The New Game in Town in China: Music Festivals
In this post, our friends at Splatter have taken a look at 2010’s hottest phenomena in China, the Music Festival. Below they touch upon what brands can gain from this phenomena. These benefits aren’t exclusive for the Chinese market though, but apply to many other markets.
Until relatively recently, China’s music festivalers were restricted to one option only, Heavy-metal heavy Midi which has been held in Beijing since 1999 and stood alone as the only regular event in China until, in 2007, two new players strode purposefully into town. Aiming at a more attractive (to marketeers at least) “indie hipster” crowd, Modern Sky Records in Beijing launched their eponymously titled 4 dayer, and Splatter’s sister company Split Works launched the Yue Festival in Shanghai, backed by Bacardi and Converse. Since 2007, Music Festivals have erupted in every corner of China, with (rough estimation) around 60 in 2010 and there is more to come…
Festivals are however an expensive game - creating a temporary village for 1-4 days, paying local and national government licenses and then of course artists fees, both international and domestic (domestic artist demands have tripled in the last couple of years due to the increased popularity and demand) - puts festival investments into the millions of RMB (1 RMB is approximately 0,15 USD). On the other hand, you look at the ticket prices of the average festival (60RMB/day) and the average attendances (2,000 – 8,000 – be wary of anyone who claims more, Splatter attend them all), it becomes clear there is a large financial disparity occurring.
How do the organisers make up this shortfall? In China, there are four ways currently:
- A local government offers to underwrite the festival (Suzhou Holisland, Zhangbei Inmusic, Zhenjiang Midi Festival) as a way of promoting the town/ district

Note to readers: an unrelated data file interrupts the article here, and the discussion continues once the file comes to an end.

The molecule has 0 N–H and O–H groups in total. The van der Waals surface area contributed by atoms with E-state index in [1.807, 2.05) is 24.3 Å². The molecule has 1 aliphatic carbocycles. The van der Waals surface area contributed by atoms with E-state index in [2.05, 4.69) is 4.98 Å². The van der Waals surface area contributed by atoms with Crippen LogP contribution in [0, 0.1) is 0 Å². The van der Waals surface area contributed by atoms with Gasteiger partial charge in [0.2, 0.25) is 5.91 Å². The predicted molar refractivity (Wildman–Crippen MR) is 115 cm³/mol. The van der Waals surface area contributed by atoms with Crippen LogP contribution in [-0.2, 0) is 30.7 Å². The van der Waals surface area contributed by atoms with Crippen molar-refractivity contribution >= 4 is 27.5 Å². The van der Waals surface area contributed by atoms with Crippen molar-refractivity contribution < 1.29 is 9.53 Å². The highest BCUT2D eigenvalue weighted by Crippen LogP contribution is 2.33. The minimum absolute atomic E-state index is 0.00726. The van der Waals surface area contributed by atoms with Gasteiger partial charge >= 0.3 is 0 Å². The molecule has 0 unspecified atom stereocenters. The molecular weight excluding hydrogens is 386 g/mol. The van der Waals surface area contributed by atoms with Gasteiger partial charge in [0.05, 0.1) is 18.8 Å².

- Sponsorship fees (Modern Sky, YUE, Nokia’s Strawberry in Xi’an)
- Real Estate developers offer to host a music festival on their land to attract people to the area and then to hopefully sell them expensive property (Tianjin Dreamvalley, Great Wall Tanglewood)
- Promoter funds the festival personally (at Niu Yu Hui near Guangzhou, the farmer whose land hosted the festival, sold his car and laptop in order to pay the bands due to poor ticket sales)
More often than not, festivals are funded by a combination of the elements above (e.g. Zebra Festival, a festival in Chengdu, the capital of Sichuan, is a joint venture between Zebra Media and the Chengdu Government/Chengdu Media Group and Suzhou’s Holisland was actualy underwritten by local government to draw attention to a new real estate development).
Because of the need for funding, brands and agencies in China are being approached by most, if not all of these festivals throughout the year. But, why would you want a music festival as a part of your branding strategy? Splatter tell their clients that music festivals scratch at least 4 distinctive itches.
First, brands get a great experiential and engagement opportunity to have a deep and meaningful interaction with their consumers. Going to a festival is the most exciting thing most people ever do; this makes them incredibly open minded to messages from sponsors.
Second, brands can use their participation at the music festival to tell a broader story to the media, by buying media and mobilising online communities. Festivals can deliver huge value in terms of PR and marketing when done well.
Thirdly, your brand benefits from increased awareness as well as a positive and often passionate association and alignment with the festival itself and the artists attending.
Finally, there are enormous sampling opportunities, which your target consumer will often pay for! On site, sales can be leveraged, and most experienced brands report substantial increases in sales post event.
Which music festival would fit your brand?
Splatter is a specialist music communications agency based in China. Split Works, Splatter’s sister company, is a Beijing- and Shanghai-based concert promotion agency. Together they maintain China Music Radar, a blog about the Chinese music industry.